The Power of the Project

CC license, thanks to catalogue on Flickr

CC license, thanks to catalogue on Flickr

The past few years many of us have gotten used to seeing new companies pop up from nowhere. Companies require regulations, organizational charts, business plans, and revenue models. Companies are supposed to show stability by incorporating and having charters.

My world has changed, though. I don’t live in a world where a company is stable.  Neither do you.

Many people are fearing the worst of the current financial crisis – losing their job.  Is the Company really that stable?

A few years ago I heard so many of the Boomers say they were glad to be retiring soon because they’ve lost faith in their Company.  Their friends were getting laid off, being phased out, given packages to quit early.  The Company was showing its true colors.  It exists to make a profit, not to give you stability or hope.  The Boomers aren’t stupid or slow. They understand more than any of us what’s happened. 

Today I work as a freelancer and own my own businesses (not Companies).  I don’t have employees. I have partners and contractors (who run their own businesses).  Why? Because we heard the cry of the Boomers who are getting laid off. We’re not so slow either.  We started our own businesses because we put our trust in other people to exchange their money for our value.  We’re paid to do something that helps our fellow humans.  If we don’t, we don’t get paid.

And “they” said Generation X was lazy. We’ve taken the red pill.

The Project is King

So today we’re an army of freelancers and entrepreneurs.  Tomorrow you might be one too.  We started by calling ourselves bloggers or geeks.  We’ve now graduated to “owners”.  Owners of our own destiny.  Owners of our name, our brand, our work, our time, our resources, and our attention.  And this trend is growing beyond the geeks.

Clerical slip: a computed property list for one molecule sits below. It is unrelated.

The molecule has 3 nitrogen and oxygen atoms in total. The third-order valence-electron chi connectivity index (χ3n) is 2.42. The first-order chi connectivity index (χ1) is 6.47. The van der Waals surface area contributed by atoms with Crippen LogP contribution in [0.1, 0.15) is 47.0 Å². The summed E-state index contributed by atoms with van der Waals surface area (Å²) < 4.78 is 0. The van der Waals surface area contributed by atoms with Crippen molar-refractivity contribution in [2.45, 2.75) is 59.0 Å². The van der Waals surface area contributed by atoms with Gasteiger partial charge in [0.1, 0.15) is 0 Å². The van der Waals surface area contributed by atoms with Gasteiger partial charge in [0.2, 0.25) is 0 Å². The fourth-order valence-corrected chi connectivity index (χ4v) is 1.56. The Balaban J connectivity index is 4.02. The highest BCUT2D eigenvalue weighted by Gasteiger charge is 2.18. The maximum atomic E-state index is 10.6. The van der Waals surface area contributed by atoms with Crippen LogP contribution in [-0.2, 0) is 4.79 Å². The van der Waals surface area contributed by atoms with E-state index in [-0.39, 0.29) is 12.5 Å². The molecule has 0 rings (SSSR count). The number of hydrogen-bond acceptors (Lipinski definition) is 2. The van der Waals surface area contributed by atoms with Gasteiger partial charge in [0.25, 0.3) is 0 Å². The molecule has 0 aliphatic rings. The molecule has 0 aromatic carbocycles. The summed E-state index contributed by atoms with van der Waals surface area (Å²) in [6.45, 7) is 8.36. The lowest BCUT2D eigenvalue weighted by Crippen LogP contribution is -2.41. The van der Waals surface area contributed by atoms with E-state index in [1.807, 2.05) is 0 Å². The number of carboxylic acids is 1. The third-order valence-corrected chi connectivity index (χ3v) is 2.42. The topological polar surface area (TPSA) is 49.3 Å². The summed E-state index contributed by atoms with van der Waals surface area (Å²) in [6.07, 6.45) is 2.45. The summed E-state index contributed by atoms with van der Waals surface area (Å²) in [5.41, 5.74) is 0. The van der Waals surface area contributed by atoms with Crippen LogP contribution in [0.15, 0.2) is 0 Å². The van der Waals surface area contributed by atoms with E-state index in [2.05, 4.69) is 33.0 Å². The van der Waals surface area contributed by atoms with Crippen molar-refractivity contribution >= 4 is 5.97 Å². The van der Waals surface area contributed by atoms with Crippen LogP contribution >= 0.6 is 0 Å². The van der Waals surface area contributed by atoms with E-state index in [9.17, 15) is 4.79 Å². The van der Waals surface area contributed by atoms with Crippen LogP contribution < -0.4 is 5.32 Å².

As the early adopters of technology, we have engaged with, encouraged and contributed to the Project Economy.  We got tired of doing “what’s right for the Company” and struck out on our own.  We embraced the risk, and now we’re happy to move our game piece one step further.  We benefit not only from the stability, but the enjoyment of our work and lives.

CC license, thanks to lenifuzhead on Flickr

CC license, thanks to lenifuzhead on Flickr

The project is like a hobby, but smaller and shorter in time.  It’s a beginning. It’s an idea that we realize we can actually help make a reality.  Some Projects require a team, others are created by one person alone.  Either way, the project is the extension of our beliefs in the need for a better world. You might want a world where less children die of starvation.  Or the person next to you might think a better world is where we can share our location through location-aware cell phones.  The person behind you in the line at the supermarket might think her better world is one where she stands in line for less time.  Our world matters.  It matters to us, and we believe it can be changed.  Soon many many more of us will believe we actually have the power to change it by working on our Project or leading a Tribe.

Instead of creating a company – which takes too much time, effort and money – we just begin.  We embrace the freedom of simplicity and the absent permission-asking culture.

My Projects have been as short as 3 hours or as long as several months.  They have added great value to my life, my skills, my network of friends, and my bank account.  Each of those are important to me to balance, and Projects give me the ability to do so when no Company could.

Eventually, a Project might turn into a Company or a business, and that might be the intention in the long run, but they don’t start that way. They start as a way to make our lives better.

Trust me, the world is changing.  The Project is king.  We are enabled.  We have the ability.  Soon, we’ll understand that we are leaders and we’ll begin to lead.  Soon, the Project will be the jumping off point for worlds changing faster than we ever imagined.

Soon.  How about now?

Nate Ritter lives in the Pacific Northwest (U.S.), popularized the #hashtag and creates web applications for a living. He also does miles and point hacking to enable cheap travel for his family. More here →

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